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Publication numberUS5616719 A
Publication typeGrant
Application numberUS 08/438,154
Publication dateApr 1, 1997
Filing dateMay 9, 1995
Priority dateSep 3, 1993
Fee statusPaid
Also published asCA2170873A1, DE69417242D1, DE69417242T2, EP0716746A1, EP0716746B1, US5807675, WO1995006877A1
Publication number08438154, 438154, US 5616719 A, US 5616719A, US-A-5616719, US5616719 A, US5616719A
InventorsDariush Davalian, Rajendra Singh, Edwin F. Ullman
Original AssigneeBehringwerke Ag
Export CitationBiBTeX, EndNote, RefMan
External Links: USPTO, USPTO Assignment, Espacenet
Photoactive indicator compounds
US 5616719 A
Abstract
Photoactive indicator compounds of the formula ##STR1##
Images(1)
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Claims(4)
What is claimed is:
1. A compound of the following formula: ##STR35## wherein R is an organic or organometallic group bound to X through an unsaturated carbon atom, a silicon atom, or a tin atom; and R1 is hydrogen or alkyl; and
X is selenium or tellurium; and
wherein the remaining hydrogen atom on the carbon adjacent to the carbon to which XR is bound may be replaced by alkyl or alkylene substituents.
2. The compound of claim 1 which is selected from the group consisting of the following compounds: ##STR36##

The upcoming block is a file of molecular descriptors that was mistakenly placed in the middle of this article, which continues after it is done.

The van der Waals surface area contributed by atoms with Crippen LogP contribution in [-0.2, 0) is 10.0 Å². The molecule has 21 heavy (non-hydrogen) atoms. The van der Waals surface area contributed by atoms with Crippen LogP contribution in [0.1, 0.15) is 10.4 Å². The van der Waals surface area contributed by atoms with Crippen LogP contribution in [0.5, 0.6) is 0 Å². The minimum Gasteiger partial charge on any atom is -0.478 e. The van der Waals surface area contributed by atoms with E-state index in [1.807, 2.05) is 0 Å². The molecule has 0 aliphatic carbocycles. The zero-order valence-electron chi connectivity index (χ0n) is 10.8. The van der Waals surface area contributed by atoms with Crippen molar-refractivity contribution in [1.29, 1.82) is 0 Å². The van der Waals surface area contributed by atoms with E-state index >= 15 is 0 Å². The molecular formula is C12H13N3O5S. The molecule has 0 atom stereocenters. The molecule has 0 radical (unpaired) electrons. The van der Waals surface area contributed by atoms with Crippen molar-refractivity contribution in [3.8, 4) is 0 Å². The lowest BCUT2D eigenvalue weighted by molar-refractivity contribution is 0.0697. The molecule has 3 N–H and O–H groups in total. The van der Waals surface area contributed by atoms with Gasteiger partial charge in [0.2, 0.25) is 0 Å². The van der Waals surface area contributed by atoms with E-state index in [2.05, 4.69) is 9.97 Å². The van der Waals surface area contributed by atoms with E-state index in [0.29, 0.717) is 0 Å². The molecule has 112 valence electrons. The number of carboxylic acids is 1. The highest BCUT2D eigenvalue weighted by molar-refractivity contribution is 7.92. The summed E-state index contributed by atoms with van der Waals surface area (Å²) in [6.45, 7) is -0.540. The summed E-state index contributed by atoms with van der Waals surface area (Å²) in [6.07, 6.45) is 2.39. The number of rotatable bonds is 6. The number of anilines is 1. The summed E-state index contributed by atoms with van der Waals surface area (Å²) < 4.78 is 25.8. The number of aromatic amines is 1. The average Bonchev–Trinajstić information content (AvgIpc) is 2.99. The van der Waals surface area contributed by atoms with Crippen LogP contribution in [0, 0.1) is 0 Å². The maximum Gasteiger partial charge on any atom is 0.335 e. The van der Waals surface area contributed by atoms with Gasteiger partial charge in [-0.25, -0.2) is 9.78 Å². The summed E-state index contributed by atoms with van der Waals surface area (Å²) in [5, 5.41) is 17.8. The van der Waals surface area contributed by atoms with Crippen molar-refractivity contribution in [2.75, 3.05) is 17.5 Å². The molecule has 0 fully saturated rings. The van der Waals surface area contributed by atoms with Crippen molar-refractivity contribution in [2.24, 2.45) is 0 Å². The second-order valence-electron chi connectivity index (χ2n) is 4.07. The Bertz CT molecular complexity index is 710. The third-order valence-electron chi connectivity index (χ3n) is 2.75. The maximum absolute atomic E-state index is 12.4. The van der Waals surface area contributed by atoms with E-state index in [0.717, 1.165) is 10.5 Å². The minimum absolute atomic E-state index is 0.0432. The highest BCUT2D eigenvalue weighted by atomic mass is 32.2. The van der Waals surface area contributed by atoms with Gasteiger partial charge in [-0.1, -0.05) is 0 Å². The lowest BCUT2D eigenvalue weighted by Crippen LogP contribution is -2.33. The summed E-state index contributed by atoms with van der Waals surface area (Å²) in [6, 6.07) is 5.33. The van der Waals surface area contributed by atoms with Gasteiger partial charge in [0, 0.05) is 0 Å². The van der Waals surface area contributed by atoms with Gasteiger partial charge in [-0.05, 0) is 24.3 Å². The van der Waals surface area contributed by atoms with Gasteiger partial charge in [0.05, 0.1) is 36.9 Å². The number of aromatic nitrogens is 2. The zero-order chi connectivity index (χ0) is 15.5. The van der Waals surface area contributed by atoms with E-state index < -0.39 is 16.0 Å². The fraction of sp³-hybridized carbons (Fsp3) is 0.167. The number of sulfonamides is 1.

3. A compound of the formula: ##STR37##
4. A method for preparing a photoactive indicator, which method comprises reacting a compound of the structure: ##STR38## wherein H is cis to the XR group;
X is a selenium or tellurium;
R is an organic or organometallic group bound to X through an unsaturated carbon atom, a silicon atom, or a tin atom; and
A, when taken with the carbon-carbon group, forms an alicyclic ring optionally fused to one or more aromatic rings or a heterocyclic ring;
with singlet oxygen to yield a photoactive indicator having an extinction coefficient of at least 10,000 M-1 cm-1 at its absorption maximum and a fluorescence emission quantum yield of at least 0.1.
Description

This is a divisional of application Ser. No. 08/117,365, filed Sep. 3, 1993 now abandoned.

BACKGROUND OF THE INVENTION Field of the Invention

This invention relates to methods, compositions and kits for determining an analyte in a sample. In particular, this invention relates to specific binding assays which utilize a photoactive indicator precursor which can react with singlet oxygen to form a fluorescent product.

The clinical diagnostic field has seen a broad expansion in recent years, both as to the variety of materials (analytes) that may be readily and accurately determined, as well as the methods for the determination. Convenient, reliable and non-hazardous means for detecting the presence of low concentrations of materials in liquids is desired. In clinical chemistry these materials may be present in body fluids in concentrations below 10-12 molar. The difficulty of detecting low concentrations of these materials is enhanced by the relatively small sample sizes that can be utilized.